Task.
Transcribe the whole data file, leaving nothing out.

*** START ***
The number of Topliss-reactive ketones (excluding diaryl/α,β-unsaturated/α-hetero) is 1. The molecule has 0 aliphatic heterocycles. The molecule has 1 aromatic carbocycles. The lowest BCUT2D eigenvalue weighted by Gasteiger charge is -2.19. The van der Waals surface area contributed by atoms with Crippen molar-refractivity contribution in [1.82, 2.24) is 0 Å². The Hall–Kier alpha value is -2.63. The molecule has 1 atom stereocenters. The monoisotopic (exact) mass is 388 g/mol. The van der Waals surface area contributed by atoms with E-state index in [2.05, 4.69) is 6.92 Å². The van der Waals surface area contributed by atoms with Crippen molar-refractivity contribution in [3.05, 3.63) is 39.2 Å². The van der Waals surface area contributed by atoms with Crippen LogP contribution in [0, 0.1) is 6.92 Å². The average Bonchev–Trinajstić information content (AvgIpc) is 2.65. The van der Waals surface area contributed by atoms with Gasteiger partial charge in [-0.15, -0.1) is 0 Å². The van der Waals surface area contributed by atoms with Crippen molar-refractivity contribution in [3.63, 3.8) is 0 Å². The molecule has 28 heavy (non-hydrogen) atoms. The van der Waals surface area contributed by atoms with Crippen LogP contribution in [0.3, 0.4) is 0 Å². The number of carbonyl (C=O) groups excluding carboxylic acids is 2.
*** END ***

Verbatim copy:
The number of Topliss-reactive ketones (excluding diaryl/α,β-unsaturated/α-hetero) is 1. The molecule has 0 aliphatic heterocycles. The molecule has 1 aromatic carbocycles. The lowest BCUT2D eigenvalue weighted by Gasteiger charge is -2.19. The van der Waals surface area contributed by atoms with Crippen molar-refractivity contribution in [1.82, 2.24) is 0 Å². The Hall–Kier alpha value is -2.63. The molecule has 1 atom stereocenters. The monoisotopic (exact) mass is 388 g/mol. The van der Waals surface area contributed by atoms with E-state index in [2.05, 4.69) is 6.92 Å². The van der Waals surface area contributed by atoms with Crippen molar-refractivity contribution in [3.05, 3.63) is 39.2 Å². The van der Waals surface area contributed by atoms with Crippen LogP contribution in [0, 0.1) is 6.92 Å². The average Bonchev–Trinajstić information content (AvgIpc) is 2.65. The van der Waals surface area contributed by atoms with Gasteiger partial charge in [-0.15, -0.1) is 0 Å². The van der Waals surface area contributed by atoms with Crippen molar-refractivity contribution in [3.63, 3.8) is 0 Å². The molecule has 28 heavy (non-hydrogen) atoms. The van der Waals surface area contributed by atoms with Crippen LogP contribution in [0.3, 0.4) is 0 Å². The number of carbonyl (C=O) groups excluding carboxylic acids is 2.